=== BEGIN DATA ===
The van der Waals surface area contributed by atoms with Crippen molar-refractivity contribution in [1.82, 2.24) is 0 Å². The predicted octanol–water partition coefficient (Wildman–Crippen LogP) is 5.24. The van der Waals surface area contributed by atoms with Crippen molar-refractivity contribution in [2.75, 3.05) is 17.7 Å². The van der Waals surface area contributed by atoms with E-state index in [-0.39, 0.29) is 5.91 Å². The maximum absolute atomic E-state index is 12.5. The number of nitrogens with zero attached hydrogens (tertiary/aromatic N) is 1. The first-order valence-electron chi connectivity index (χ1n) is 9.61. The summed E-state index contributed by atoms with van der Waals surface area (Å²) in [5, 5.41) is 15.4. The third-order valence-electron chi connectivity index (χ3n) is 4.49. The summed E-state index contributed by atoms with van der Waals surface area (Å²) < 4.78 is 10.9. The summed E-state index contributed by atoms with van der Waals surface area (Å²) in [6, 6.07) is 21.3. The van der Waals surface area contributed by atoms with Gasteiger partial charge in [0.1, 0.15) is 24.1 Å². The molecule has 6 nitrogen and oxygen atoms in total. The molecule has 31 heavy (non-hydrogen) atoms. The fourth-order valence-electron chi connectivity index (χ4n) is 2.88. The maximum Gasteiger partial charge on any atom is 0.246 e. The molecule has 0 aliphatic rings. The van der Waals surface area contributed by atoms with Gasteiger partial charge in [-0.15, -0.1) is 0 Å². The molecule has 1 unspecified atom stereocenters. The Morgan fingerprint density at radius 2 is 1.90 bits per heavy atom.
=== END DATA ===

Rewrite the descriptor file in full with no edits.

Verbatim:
The van der Waals surface area contributed by atoms with Crippen molar-refractivity contribution in [1.82, 2.24) is 0 Å². The predicted octanol–water partition coefficient (Wildman–Crippen LogP) is 5.24. The van der Waals surface area contributed by atoms with Crippen molar-refractivity contribution in [2.75, 3.05) is 17.7 Å². The van der Waals surface area contributed by atoms with E-state index in [-0.39, 0.29) is 5.91 Å². The maximum absolute atomic E-state index is 12.5. The number of nitrogens with zero attached hydrogens (tertiary/aromatic N) is 1. The first-order valence-electron chi connectivity index (χ1n) is 9.61. The summed E-state index contributed by atoms with van der Waals surface area (Å²) in [5, 5.41) is 15.4. The third-order valence-electron chi connectivity index (χ3n) is 4.49. The summed E-state index contributed by atoms with van der Waals surface area (Å²) < 4.78 is 10.9. The summed E-state index contributed by atoms with van der Waals surface area (Å²) in [6, 6.07) is 21.3. The van der Waals surface area contributed by atoms with Gasteiger partial charge in [0.1, 0.15) is 24.1 Å². The molecule has 6 nitrogen and oxygen atoms in total. The molecule has 31 heavy (non-hydrogen) atoms. The fourth-order valence-electron chi connectivity index (χ4n) is 2.88. The maximum Gasteiger partial charge on any atom is 0.246 e. The molecule has 0 aliphatic rings. The van der Waals surface area contributed by atoms with Gasteiger partial charge in [-0.15, -0.1) is 0 Å². The molecule has 1 unspecified atom stereocenters. The Morgan fingerprint density at radius 2 is 1.90 bits per heavy atom.